A prime figure in the dissemination of his tunes was Armaghman Louis Quinn from New York. Louis was a noted fiddle player, a prominent figure in Irish music organizations and a close friend of Ed's. Louis would travel to Ireland regularly bringing with him tapes of tunes popular among the Irish musicians in America, which he copied for many prominent musicians in Ireland and also performed, on Radio Eireann.
This material included many of Ed's compositions. Over the years several of these tunes were recorded by musicians in Ireland and went into aural circulation in traditional music circles. Many of the tunes at that time were unnamed and known by musicians simply as "Reavy's tunes." Frequently they circulated without any given title at all. As one would expect, Ed was extremely pleased to see his tunes being played so widely. "The transmission of tunes" he said, "is like telling a story", as far as change and variation from one musician to another is concerned. "Fortunately enough, most of the tunes were played much as I would like them played."
Ed's son Joe was the single biggest force in the popularization of his father's music. Beginning in the 1960s, Joe began painstakingly to notate his father's compositions. Many of them had been stored on homemade 78-rpm recordings, which Ed had recorded in his home or in the home of his good friend, Roscommon fiddler Tommy Caulfield. Others were simply in his head. Joe transcribed and helped his father name many of the tunes, which to that point had remained untitled. The first collection of Ed's music "Where the Shannon Rises" was printed in a limited edition and became a collector's item in double-quick time. It brought Ed's music to a wide audience and facilitated the learning of his tunes.
Certain stylistic features are characteristic of much of Ed's work, for example, his liberal use of "accidentals", his use of the full range of the fiddle, and his occasional utilization of keys, such as 'G' minor, 'D' minor and 'F' major - keys used comparatively rarely in Irish dance music.
Many of the compositions are what the great Washington fiddler Brendan Mulvihill calls "paradise tunes" for fiddlers. Of course the fact that Ed was a fiddler himself made his tunes particularly suited to that instrument.
Ultimately, the success of a composer in Irish traditional music, as in other musical idioms, is measured by the extent to which the tune maker's compositions are adopted by other traditional musicians. In the final analysis it is musicians who decide what deserves to be accommodated and what should be set aside. And by playing and recreating Ed's music they have spoken eloquently of the value compositions. It is the ultimate peer affirmation.
The great Chicago fiddler Liz Carroll, who selected hornpipe "The Lone Bush" for one of her tune selections when she won the Junior All Ireland fiddle competition feels that each of Ed's compositions represents a complete artistic statement. "You wouldn't want to add anything to the tunes and you wouldn't want to take anything from them" she says. "They are simply perfect."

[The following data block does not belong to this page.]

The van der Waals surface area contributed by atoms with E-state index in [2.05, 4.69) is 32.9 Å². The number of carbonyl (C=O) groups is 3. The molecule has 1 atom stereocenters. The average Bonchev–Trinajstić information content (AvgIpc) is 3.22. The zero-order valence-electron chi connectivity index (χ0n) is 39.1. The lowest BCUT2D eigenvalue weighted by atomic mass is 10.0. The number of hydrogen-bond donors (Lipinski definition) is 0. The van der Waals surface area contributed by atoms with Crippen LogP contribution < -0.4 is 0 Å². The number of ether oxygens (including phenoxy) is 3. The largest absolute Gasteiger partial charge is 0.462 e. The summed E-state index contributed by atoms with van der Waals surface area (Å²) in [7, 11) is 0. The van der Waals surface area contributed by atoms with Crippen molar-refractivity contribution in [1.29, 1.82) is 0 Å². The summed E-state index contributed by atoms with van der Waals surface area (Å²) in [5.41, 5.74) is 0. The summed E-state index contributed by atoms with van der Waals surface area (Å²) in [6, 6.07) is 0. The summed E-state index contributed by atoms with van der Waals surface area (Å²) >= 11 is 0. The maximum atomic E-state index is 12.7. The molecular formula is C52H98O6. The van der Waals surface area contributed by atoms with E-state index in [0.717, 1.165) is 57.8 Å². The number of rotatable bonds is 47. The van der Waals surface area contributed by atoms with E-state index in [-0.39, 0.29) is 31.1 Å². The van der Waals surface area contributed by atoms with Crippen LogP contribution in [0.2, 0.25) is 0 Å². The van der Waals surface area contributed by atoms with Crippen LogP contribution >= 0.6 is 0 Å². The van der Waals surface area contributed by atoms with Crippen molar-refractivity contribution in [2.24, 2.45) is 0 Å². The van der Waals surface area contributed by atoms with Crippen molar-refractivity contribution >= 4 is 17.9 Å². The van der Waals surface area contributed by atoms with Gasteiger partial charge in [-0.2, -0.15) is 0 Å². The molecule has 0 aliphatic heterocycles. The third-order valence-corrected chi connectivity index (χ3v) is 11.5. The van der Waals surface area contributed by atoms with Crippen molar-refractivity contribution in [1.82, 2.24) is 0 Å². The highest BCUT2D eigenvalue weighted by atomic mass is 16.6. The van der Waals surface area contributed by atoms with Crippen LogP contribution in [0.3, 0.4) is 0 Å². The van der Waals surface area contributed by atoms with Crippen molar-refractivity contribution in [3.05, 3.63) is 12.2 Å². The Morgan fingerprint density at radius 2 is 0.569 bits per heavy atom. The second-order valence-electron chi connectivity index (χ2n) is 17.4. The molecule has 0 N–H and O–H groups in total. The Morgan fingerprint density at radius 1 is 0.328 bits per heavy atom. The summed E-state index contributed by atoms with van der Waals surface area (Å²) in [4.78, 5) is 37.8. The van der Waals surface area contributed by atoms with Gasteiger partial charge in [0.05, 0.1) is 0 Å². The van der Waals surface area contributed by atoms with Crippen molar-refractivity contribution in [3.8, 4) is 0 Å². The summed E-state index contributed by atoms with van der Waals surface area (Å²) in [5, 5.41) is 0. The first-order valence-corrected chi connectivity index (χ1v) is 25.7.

The great Baltimore accordion player Billy McComisky feels that all of Ed's tunes are quite unique, suggesting his genius didn't follow any fixed formula. "I often heard a tune that I liked and wanted to learn and was amazed to find out later that Ed had composed it. It seemed so unlike other tunes of his that I already had heard."
When winning the Senior All Ireland fiddling title, New York fiddler Eileen Ivers choose "Maudabawn Chapel" the tune best suited to showcasing her brilliant tech skills and extraordinary inventive flair.
Ed passed away in 1989 at the great age of 90 but his music is still a vital part of the lives of those who know and Ioved him. His funeral took place on a bitterly cold January day in Drexel Hill, just west of Philadelphia. Derry fiddler Eugene O'Donnell and myself played for the services in the church and the great young musician Seamus Egan, who grew nearby Lansdowne was to play the Uilleann pipes at graveside. The pipe reeds wouldn't work in the cold so Seamus played the tin whistle instead; his hands coverbyblack gloves with the fingertips cut off to enable him to play. He played a lament for Ed at the graveside - one of Ed's own slow airs. With the steam rising from the cold steel of the whistle and the haunting lonesome sound rising into the cold grey Pennsylvania sky, the scene embodied in one unforgettable moment the continuity of Irish music in America. Poet Michael Doyle captured the spirit of it a poem he wrote dramatizing the symbolism of the event.